If you ask me, make as much you can and shift to Asia while the Dollar still has its value. Staying in a developing country like China or India is far safer as the money and trade is flowing back East today. If you retire in the US with plenty of life ahead of you, then your life will be miserable for sure.

    • Joy May 29, 2017, 12:37 pm

      Inflation is too high in India. CD rate is high but will loose more than half of the profit due to inflation. I don’t sent money to India anymore as an investment.

    • vijay May 30, 2017, 3:19 am

      Vijay, I differ in the view though I share the same name. :)

      US in my opinion is doing very well and it will continue to perform better for quite few decades at least. Here are some points on why I think that way.

      – Its one of the largest democracy and hence has excellent political stability. You can trust that the system continuous to work for longer period as compared to any military rule / monarchies.
      – Vast natural resources lot of which are still unused.
      – Comparatively less chance of being invaded by any other country. Secured by Sea on both sides and have peaceful neighbors.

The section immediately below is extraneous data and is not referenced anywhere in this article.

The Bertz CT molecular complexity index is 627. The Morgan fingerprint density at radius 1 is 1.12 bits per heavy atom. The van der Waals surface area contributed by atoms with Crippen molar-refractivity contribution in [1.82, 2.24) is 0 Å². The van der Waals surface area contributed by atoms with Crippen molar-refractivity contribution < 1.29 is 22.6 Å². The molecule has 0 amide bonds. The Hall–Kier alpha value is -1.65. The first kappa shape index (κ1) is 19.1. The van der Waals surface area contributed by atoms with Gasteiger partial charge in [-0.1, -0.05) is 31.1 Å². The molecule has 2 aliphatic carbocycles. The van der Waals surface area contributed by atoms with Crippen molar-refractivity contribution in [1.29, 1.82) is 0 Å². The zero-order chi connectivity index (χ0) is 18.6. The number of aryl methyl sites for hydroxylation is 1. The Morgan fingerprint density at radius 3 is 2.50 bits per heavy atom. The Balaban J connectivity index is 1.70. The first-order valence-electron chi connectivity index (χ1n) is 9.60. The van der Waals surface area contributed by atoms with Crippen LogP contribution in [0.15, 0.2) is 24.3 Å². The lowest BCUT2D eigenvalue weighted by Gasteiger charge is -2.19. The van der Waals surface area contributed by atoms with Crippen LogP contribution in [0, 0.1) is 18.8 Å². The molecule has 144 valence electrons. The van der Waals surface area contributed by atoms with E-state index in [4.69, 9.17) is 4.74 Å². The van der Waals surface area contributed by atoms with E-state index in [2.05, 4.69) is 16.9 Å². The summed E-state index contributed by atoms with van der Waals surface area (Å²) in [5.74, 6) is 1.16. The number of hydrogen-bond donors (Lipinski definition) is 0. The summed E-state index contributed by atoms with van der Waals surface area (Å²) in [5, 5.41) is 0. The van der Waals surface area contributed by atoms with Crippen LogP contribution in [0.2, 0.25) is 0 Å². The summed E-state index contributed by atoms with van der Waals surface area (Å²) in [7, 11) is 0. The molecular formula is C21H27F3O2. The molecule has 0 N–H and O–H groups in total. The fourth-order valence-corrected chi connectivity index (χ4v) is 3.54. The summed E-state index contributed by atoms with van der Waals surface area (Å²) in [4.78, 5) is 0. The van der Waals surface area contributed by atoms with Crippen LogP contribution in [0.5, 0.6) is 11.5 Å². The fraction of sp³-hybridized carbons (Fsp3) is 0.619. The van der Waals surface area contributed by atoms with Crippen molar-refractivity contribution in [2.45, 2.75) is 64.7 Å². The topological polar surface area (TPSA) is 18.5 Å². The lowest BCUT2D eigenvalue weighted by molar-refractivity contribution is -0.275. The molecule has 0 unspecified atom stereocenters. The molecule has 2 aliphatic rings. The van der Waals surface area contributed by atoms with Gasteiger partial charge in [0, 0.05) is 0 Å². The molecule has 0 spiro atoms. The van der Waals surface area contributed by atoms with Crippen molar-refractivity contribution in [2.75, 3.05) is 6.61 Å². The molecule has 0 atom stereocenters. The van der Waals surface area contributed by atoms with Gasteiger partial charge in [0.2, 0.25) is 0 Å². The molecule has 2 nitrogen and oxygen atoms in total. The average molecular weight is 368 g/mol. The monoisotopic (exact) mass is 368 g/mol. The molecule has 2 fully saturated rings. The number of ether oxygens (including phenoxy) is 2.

– Still the leader in innovation. Think about all high value goods – software, defense, biotech, genetics research, etc etc.. Most of them still originate / sold by US.
      – Working capitalistic economy.
      – One of the most productive workforce

      Honestly, I can’t think of any other country that has so many things going for it.

      If you are referring to china, please check its debt levels. And It takes 4$ debt for china to produce 1$ worth of goods and services. In my opinion China will be the source of next global crisis. I can buy India story at least – primarily because of the last 3 years. Prior to that it was always “developing” for decades. And I would view our nuclear capable not so disciplined neighbor as a major risk.